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When you don't need 5.1 sound or when you are not really familiar with encode settings.
Even if you are familiar with encoding settings, it still may be worth it. The other condition is if you have more than one timeline to go onto the DVD.
1-In order to get the optimum quality for large files if you have not purchased the Surcode Dolby plug-in. While this enails an intermediate conversion, the Adobe Media Encoder will assume PCM audio and will ask to unnecessaraly reduce the MPEG bitrate to fit the DVD size. When Encore then convert the audio to Dolby you will end up with empty space on your DVD disc which could have been used to increase the video quality. For small to medium file size it is best to use the Premiere AME.
2- Very seldom. It severely increases the encoding time and is a last resort on very poor clips.
These are helpful details. I'll run with it. Thanks!
(from having read the Encore manual, not actually worked with it yet):
1) If the files are not yet encoded (or losslessly compressed), Encore can dynamically adjust the encoding settings to fit the space of your output medium. If they're already encoded you loose that flexibility, and worst-case your files might not fit.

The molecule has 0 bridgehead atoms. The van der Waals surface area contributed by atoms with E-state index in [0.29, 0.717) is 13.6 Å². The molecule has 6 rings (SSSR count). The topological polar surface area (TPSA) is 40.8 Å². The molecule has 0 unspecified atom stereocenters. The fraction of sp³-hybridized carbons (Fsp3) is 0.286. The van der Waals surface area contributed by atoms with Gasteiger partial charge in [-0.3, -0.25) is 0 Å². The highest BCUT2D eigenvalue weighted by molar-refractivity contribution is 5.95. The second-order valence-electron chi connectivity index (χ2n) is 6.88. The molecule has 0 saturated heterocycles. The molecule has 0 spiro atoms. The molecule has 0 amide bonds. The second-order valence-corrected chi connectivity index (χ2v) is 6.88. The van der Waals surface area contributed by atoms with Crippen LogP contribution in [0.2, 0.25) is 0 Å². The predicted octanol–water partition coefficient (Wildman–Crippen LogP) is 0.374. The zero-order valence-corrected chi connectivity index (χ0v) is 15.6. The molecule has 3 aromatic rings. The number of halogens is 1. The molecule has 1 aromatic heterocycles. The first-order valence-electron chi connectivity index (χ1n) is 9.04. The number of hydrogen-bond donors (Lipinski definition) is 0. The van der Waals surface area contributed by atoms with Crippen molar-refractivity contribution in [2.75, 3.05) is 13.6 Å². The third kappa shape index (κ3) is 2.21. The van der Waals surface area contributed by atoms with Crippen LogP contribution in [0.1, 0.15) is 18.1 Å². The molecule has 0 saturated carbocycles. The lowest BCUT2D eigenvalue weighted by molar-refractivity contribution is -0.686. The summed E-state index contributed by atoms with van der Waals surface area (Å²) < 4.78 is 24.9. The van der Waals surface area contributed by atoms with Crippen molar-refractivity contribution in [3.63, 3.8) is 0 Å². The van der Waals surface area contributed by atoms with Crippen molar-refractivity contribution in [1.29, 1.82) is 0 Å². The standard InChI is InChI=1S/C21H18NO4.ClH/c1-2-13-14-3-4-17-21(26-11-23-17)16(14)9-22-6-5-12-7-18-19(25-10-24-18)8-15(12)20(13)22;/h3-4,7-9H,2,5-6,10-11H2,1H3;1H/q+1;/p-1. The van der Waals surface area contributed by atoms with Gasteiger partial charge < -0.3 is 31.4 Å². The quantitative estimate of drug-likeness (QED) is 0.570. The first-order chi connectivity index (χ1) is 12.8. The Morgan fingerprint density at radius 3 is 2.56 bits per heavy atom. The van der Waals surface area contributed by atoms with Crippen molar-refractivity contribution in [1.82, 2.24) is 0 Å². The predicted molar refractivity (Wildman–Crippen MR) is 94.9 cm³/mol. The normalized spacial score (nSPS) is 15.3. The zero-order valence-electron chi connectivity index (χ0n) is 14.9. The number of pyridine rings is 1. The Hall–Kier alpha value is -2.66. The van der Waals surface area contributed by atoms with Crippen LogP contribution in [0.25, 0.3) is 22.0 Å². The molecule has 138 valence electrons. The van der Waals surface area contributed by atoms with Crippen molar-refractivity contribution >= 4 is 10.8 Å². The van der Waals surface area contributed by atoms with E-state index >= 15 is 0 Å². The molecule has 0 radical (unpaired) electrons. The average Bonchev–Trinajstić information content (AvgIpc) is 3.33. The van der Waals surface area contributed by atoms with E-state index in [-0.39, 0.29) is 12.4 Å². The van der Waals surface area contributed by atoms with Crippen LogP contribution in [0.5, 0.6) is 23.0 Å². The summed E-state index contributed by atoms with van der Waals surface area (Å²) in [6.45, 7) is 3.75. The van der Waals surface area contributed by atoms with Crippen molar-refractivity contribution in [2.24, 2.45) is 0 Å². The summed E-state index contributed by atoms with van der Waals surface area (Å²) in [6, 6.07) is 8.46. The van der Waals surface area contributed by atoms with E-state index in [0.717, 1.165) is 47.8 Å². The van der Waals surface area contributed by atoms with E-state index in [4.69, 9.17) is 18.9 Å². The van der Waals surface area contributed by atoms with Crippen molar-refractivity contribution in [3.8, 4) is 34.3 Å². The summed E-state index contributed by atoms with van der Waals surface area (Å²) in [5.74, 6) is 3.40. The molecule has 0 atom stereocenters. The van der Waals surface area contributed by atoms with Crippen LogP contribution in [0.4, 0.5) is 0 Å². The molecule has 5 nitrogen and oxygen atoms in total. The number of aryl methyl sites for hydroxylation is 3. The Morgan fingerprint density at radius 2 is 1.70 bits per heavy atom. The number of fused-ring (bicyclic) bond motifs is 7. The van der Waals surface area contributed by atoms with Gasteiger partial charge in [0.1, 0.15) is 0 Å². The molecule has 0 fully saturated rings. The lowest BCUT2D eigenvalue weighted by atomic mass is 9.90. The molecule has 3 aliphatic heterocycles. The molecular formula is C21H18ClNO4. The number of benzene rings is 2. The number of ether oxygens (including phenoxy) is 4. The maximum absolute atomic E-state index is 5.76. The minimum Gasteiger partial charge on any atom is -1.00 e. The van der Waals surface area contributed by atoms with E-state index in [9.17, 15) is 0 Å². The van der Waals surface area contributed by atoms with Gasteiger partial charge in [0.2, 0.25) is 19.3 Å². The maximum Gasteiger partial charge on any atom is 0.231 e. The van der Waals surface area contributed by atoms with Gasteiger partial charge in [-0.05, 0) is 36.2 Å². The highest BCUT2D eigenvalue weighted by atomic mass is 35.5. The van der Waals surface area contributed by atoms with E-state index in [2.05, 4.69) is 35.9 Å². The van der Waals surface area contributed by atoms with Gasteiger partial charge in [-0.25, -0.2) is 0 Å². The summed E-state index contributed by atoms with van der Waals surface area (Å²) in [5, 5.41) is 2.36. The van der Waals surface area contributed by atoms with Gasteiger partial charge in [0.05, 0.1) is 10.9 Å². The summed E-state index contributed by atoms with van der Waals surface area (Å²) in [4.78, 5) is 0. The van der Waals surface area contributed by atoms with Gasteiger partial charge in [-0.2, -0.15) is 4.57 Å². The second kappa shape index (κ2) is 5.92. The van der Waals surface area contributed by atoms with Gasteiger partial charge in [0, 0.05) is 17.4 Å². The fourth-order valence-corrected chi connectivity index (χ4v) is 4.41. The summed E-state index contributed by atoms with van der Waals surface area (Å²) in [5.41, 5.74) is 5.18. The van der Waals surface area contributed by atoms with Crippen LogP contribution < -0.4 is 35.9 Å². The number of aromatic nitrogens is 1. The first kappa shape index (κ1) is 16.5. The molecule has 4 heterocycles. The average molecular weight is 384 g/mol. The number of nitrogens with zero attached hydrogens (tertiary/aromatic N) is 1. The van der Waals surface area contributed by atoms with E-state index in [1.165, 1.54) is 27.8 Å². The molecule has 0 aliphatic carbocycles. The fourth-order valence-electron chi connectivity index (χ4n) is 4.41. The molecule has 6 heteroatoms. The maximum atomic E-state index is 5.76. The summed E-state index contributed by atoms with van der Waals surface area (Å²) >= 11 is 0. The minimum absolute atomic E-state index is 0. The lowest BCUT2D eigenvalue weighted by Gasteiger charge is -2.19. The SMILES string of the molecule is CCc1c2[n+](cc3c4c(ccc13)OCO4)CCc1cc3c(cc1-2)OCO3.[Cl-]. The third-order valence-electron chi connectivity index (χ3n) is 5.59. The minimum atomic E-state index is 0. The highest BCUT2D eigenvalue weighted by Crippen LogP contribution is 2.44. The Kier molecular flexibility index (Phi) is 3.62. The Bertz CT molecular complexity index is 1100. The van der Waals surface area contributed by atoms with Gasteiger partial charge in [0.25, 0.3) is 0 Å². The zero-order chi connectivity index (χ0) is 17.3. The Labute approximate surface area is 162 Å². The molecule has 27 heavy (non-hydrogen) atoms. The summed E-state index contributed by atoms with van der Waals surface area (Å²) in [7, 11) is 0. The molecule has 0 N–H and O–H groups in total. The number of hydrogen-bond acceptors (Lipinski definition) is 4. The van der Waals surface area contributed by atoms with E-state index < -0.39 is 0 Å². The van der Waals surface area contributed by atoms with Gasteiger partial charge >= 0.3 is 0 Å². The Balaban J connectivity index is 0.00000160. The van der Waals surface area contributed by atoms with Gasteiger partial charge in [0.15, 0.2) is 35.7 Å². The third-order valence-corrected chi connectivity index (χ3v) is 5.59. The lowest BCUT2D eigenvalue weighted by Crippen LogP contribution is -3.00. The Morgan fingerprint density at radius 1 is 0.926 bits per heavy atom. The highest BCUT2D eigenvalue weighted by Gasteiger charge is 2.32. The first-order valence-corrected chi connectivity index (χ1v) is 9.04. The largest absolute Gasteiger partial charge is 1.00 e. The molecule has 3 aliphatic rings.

2) Chapters set in Encore snap to Mpeg I-frames, so they may not end up exactly where you want them. If you import unencoded files, Encore can place chapters precisely.
Thanks for the responses. I'm a little hazy on a couple things:
1) When exporting to Encore, all sequences go through PP's AME ("encoding"/compression), whether they're combined into one AVI, or several?
2) Encore does a second "encoding"/compression when building Video_TS files, etc.? And it will encode the audio to Dolby at that point? Otherwise you have to purchase a Surcode Dolby plug-in for PP?
Yes I ask in other thread. The video noise reduction in PP adobe media encoder is extremely slow. I have to wait for 11 hours for encoding 14 minutes clips. But it mask some blockiness and trade it with some blur which I find easier on my eyes.
I am asking anyone in adobe whether the video noise filter in adobe media encoder has bug since it only drive my CPU at 50% and tend to use only 1 core. When I disable it and use filter in timeline both my cores work at full speed.
BTW, anyone know what filter I can use in timelin to replicate this video noise reduction? I try gausian blur but it is not as good. It must have been a stack of few filter. And I am hoping that using equivalent timeline filter will force my cpu to work at full speed!